TQ 35 01
Post to the west Theobalds Manor 34 01
Post to the east Waltham Cross 36 01
Post to the north Bury Green
Post to the south Bulls Cross
The London/ Enfield/Hertfordshire boundary goes along the M25
A tributary stream to Theobalds Brook flows east and meets another tributary stream from the south
Sites on the Hertfordshire side of the border
Bull’s Cross Road
Continuation of Green Lanes, Drove road into London from Islington is interrupted by the park, which it used to go north through between Bull’s Cross Road and Bury Green Road
Bulls Cross Farm
Western Cemetery JewishLittlefield. Offices
Moated site west of the A10
The Manor of Cullings. Cullings is the name of the original manor here which derives from Walter Cullings who was here in 1303 and in 1387 it passed to the Abbot of Waltham Holy Cross which they held until the dissolution. By 1552, in the reign of Edward VI, Cullings was held by Henry and Alice Beecher, and in 1573 by Sir William Cecil, Lord Burghley and it became part of his Theobalds estate and by that time he had built the palace at Theobalds. The moated site is mentioned as a ruin from 1650
Theobald’s Park Park
Theobalds Park was created by James I as a hunting park, the largest known in England. It enclosed a large part of southern Hertfordshire within a park pale or wall. By 1650 a process of enlargement had led to a park of 2,508 acres, enclosed by a 9-foot high wall. In that year 15,608 trees were allocated for naval uses showing its use for timber production, as well as fishing and hawking. In the Second World War this was used as a Royal Artillery barracks
Theobalds House. The estate was bought by George Prescott, an MP since 1762. The redbrick mansion stands on rising ground in a park of 200 acres, and was built between 1765 and 1770 by Sir George William Prescott, Bart. The house originally had a central five-bay block with wings and colonnades linking single-storey blocks. This has in red brick with white stone dressings and green slate roofs. Inside is an entrance hall with arches, Etruscan ceilings and a curved staircase with iron railings. There is also Jacobean woodwork panels and painted plaster ceilings. The Meux brewing family leased it in 1820 and later bought the freehold. They added a tower and domestic quarters in the 1880's - architect G.Ponting - and a ballroom wing was built in 1912. The last private owner was Admiral of the Fleet Sir Hedworth Meux, G.C.B., K.C.V.O. Who died in 1929. The mansion became the Theobalds Park Hotel, with a swimming pool, a golf course, and tennis-courts. It was later bought by Middlesex County Council in 1938 and occupied by the Royal Artillery during the Second World War, Later is was used and, briefly, by the Metropolitan Police Riding School and became a secondary school between 1951 and 1969. The London Borough of Enfield used it as a college from 1973 to 1989. In the early 1990's it was restored and sold to Style Conferences Ltd in 1995.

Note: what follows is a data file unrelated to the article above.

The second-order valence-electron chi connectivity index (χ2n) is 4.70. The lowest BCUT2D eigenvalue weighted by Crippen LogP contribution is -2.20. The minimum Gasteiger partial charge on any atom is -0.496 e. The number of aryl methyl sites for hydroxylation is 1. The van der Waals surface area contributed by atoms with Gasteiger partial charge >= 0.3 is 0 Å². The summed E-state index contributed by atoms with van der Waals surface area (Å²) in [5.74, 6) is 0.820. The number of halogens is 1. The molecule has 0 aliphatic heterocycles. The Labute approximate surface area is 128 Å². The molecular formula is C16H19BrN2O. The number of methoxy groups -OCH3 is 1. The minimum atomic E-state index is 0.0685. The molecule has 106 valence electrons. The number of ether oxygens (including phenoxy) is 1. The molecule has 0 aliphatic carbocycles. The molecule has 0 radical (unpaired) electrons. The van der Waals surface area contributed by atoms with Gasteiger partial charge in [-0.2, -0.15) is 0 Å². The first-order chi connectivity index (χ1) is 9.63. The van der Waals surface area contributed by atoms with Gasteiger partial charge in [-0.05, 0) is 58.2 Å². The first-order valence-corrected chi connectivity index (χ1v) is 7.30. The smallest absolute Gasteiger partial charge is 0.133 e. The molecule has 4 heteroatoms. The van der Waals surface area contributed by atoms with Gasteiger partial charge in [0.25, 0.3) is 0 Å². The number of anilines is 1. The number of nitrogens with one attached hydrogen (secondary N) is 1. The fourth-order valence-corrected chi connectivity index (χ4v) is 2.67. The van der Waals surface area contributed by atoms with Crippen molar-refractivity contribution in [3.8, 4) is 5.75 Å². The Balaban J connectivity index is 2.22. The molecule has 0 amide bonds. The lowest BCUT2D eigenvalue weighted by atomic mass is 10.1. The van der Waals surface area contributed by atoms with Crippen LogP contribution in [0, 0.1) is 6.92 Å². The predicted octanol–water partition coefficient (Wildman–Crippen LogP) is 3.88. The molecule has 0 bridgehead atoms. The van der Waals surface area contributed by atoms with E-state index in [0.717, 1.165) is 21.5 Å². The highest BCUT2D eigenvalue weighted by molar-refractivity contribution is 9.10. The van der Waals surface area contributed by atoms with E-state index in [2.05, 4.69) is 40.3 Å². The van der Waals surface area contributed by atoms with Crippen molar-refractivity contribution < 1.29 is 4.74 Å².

Maze Gardens acted both as a food supply for the Burghleys and had a symbolic significance in their layout. In the Civil war turned into farms. Restocked in the Restoration. The formal gardens of the house were modelled after the Château de Fontainebleau English botanist John Gerard acting as their superintendent.
New River. The king allowed the New River to go through for free and it is where James I fell into the New River in the ice. There is a footpath along the New River through the Park with an iron footbridge. The fence to the right is the old course of the New River following the 100 ft. Contour. The return loop went under the motorway. The stretch between Theobalds and the M25 can be seen now as a dewatered ditch
Temple Bar (now back at St.Paul's). Meux brought it to Theobald's.
Temple House. A restored 18th manor house.
Sports Ground. This is Tesco's staff playing field
Riding SchoolCamp Site – caravan club site in woodland
Drive to the house is the line of Ermine Street
New River Aqueduct over the M25. Post tensioned made in situ concrete in two rectangular boxes. 1985 built without interrupting the New River contractor Sir Robert McAlpine but there was a temporary diversion. Access road for Thames Water on top of the slab. Epoxy lining to prevent contamination.
Osborne, Defending London